Emma, wife, mum of two, blogger and lawyer from Devon, received breast cancer diagnosis in 2019
When Emma was diagnosed, she had no concerns in telling her manager and place of work. However, being the first employee in her team to come forward with a cancer diagnosis meant they were both unsure of what support and resources were available but as part of the Royal College of Nursing employee benefits package through UNUM, Emma had access to Reframe’s support services.
Initially, Emma didn’t think she needed our services and was worried it would add another appointment to her growing list. But after a week Emma thought she would just give us a ring to see how we could help, and she is so glad she did.
Emma was introduced to her team that would support her throughout her 24-month plan, including Suzanne, a Cancer Nurse Specialist. “Suzanne has been amazing and easy to speak to. She made it clear that she was available as and when I needed to chat, air concerns to or just run an odd feeling or side-effect past her.”
Having access to a single point of contact who is also an experienced care professional, empowers our clients with the knowledge and understanding of their diagnosis and treatment options. Our support team go above and beyond to help their clients and one thing that has stayed with Emma was how Suzanne helped her one Friday afternoon.
“Out of the blue I received a letter detailing a new scan that I was required to have. This one wasn’t on the list so I was immediately concerned that something had been picked up in the other scans, the results of which I hadn’t received at this time.”
“I tried calling the hospital but couldn’t immediately get the reassurance I needed and so I called Suzanne. She put my mind at ease and provided other perspectives on why they might want to see me and suggested that she would call the hospital and clarify this herself.”
When Emma was able to speak with her hospital team, it turned out they were being extra cautious, and she had simply received the scan result letters and new appointment letter in the wrong order. In that moment of worry, Suzanne helped to reduce her anxieties.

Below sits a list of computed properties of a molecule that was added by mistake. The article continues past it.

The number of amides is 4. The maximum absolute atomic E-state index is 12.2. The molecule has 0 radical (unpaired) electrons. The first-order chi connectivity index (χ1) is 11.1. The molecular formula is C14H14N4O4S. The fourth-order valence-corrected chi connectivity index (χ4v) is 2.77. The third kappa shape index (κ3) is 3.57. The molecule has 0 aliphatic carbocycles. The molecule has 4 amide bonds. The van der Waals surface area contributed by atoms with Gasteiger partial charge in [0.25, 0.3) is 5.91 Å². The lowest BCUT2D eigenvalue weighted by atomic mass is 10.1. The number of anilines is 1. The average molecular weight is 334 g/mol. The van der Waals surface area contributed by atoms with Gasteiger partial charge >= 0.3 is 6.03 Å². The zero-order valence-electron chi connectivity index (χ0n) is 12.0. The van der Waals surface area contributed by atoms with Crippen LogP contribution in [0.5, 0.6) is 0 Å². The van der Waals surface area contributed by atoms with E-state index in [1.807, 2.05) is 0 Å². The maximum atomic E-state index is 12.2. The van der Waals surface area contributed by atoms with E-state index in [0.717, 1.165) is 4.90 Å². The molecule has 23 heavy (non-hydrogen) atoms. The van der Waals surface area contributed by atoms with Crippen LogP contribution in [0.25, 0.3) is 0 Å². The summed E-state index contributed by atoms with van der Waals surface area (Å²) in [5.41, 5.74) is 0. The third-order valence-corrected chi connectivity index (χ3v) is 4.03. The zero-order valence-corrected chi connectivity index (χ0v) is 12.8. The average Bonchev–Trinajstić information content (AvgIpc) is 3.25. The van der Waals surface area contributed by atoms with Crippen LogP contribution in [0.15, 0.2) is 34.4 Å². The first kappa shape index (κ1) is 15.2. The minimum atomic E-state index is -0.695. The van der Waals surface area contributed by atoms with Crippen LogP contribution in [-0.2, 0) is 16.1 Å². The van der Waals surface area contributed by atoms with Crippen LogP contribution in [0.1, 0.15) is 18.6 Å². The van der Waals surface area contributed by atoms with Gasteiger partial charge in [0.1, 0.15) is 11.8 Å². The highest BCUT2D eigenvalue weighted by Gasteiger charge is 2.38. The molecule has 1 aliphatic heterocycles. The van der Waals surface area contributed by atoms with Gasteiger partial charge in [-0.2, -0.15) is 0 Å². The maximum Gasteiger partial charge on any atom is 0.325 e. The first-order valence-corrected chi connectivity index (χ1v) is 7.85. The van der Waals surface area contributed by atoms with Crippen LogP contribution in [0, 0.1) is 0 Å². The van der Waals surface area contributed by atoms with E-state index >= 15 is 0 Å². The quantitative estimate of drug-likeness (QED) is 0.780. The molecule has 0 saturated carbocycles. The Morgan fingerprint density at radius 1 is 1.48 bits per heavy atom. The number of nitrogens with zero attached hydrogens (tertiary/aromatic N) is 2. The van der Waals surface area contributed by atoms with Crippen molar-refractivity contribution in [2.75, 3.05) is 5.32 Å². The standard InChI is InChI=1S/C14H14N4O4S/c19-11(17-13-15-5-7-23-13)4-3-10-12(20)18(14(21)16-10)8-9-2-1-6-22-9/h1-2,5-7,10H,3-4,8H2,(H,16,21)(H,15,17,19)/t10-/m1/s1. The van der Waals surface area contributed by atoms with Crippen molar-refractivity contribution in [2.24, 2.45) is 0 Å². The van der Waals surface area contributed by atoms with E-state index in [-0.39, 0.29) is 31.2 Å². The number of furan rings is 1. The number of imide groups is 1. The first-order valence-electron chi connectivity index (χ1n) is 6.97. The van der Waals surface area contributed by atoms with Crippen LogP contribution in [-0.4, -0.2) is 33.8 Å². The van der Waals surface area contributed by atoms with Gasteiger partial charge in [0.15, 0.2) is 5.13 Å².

There to speak to
Emma’s support team was there to speak to as and when she needed. She began to build a relationship – with Suzanne in particular – and when she felt like she would be bothering her hospital team, she would call Reframe to double check how she was feeling. Running her questions and worries past Suzanne filled her with confidence [that she wasn’t being silly].
Emma felt at ease to ask Suzanne anything and knew she’d get an answer – “If she [Suzanne] didn’t know something, then it probably wasn’t worth knowing.”
At the very beginning of treatment, just after her PICC line had been inserted, Emma felt a fluttery feeling when lying down. She called Reframe to check what might be causing this and whether this was ‘normal’. Her team prompted and prepared her to call the hospital – leaving her to feel valid for phoning her hospital team.
Our clients are placed at the heart of their support programme. “There was never any pressure to have meetings or calls with Reframe – I usually had weekly calls but felt no pressure to pick up if I was feeling unwell or had the children running around.”
How a blog led to a book
Her approach with friends and family was to treat her as normal and to keep making her laugh. She quickly became bombarded with positive messages seeking updates so started sending a weekly ‘mini blog’ update after her Tuesday treatments.
Emma found the experience of writing throughout her treatment journey to be extremely cathartic. Encouraged by suggestions from her friends and family to write a book, she thought, “why not?”
Our critical support programme equips clients with an understanding of their cancer diagnosis and treatment options, enabling them to feel in control and able to carry on with their life and goals.
Emma has a successful blog and in September 2020 released ‘Take My Hair (but not my humour): One mum’s journey seeing off Breast Cancer‘. In her own words, “this book is a Bridget Jones meets cancer.”
*Image is for illustrative purposes only and does not represent Emma.